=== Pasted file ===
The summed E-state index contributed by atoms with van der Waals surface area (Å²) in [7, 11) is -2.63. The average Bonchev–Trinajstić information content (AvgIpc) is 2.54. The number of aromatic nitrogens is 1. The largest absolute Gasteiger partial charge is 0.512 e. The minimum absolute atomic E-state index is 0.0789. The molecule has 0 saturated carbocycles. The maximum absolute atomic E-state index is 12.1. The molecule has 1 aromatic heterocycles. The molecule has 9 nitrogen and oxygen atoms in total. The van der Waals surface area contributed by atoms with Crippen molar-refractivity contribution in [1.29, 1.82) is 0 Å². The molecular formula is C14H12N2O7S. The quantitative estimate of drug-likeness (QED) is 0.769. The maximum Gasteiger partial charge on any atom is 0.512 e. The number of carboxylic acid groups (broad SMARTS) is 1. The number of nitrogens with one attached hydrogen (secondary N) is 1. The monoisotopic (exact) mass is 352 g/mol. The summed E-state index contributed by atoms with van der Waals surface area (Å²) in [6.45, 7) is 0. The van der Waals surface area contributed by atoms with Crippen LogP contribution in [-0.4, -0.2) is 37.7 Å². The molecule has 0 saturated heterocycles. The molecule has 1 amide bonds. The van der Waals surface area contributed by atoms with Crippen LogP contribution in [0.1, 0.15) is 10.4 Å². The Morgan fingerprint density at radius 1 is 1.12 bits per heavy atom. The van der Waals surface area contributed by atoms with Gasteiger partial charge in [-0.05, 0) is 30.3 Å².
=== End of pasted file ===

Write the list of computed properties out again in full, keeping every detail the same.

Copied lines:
The summed E-state index contributed by atoms with van der Waals surface area (Å²) in [7, 11) is -2.63. The average Bonchev–Trinajstić information content (AvgIpc) is 2.54. The number of aromatic nitrogens is 1. The largest absolute Gasteiger partial charge is 0.512 e. The minimum absolute atomic E-state index is 0.0789. The molecule has 0 saturated carbocycles. The maximum absolute atomic E-state index is 12.1. The molecule has 1 aromatic heterocycles. The molecule has 9 nitrogen and oxygen atoms in total. The van der Waals surface area contributed by atoms with Crippen molar-refractivity contribution in [1.29, 1.82) is 0 Å². The molecular formula is C14H12N2O7S. The quantitative estimate of drug-likeness (QED) is 0.769. The maximum Gasteiger partial charge on any atom is 0.512 e. The number of carboxylic acid groups (broad SMARTS) is 1. The number of nitrogens with one attached hydrogen (secondary N) is 1. The monoisotopic (exact) mass is 352 g/mol. The summed E-state index contributed by atoms with van der Waals surface area (Å²) in [6.45, 7) is 0. The van der Waals surface area contributed by atoms with Crippen LogP contribution in [-0.4, -0.2) is 37.7 Å². The molecule has 0 saturated heterocycles. The molecule has 1 amide bonds. The van der Waals surface area contributed by atoms with Crippen LogP contribution in [0.1, 0.15) is 10.4 Å². The Morgan fingerprint density at radius 1 is 1.12 bits per heavy atom. The van der Waals surface area contributed by atoms with Gasteiger partial charge in [-0.05, 0) is 30.3 Å².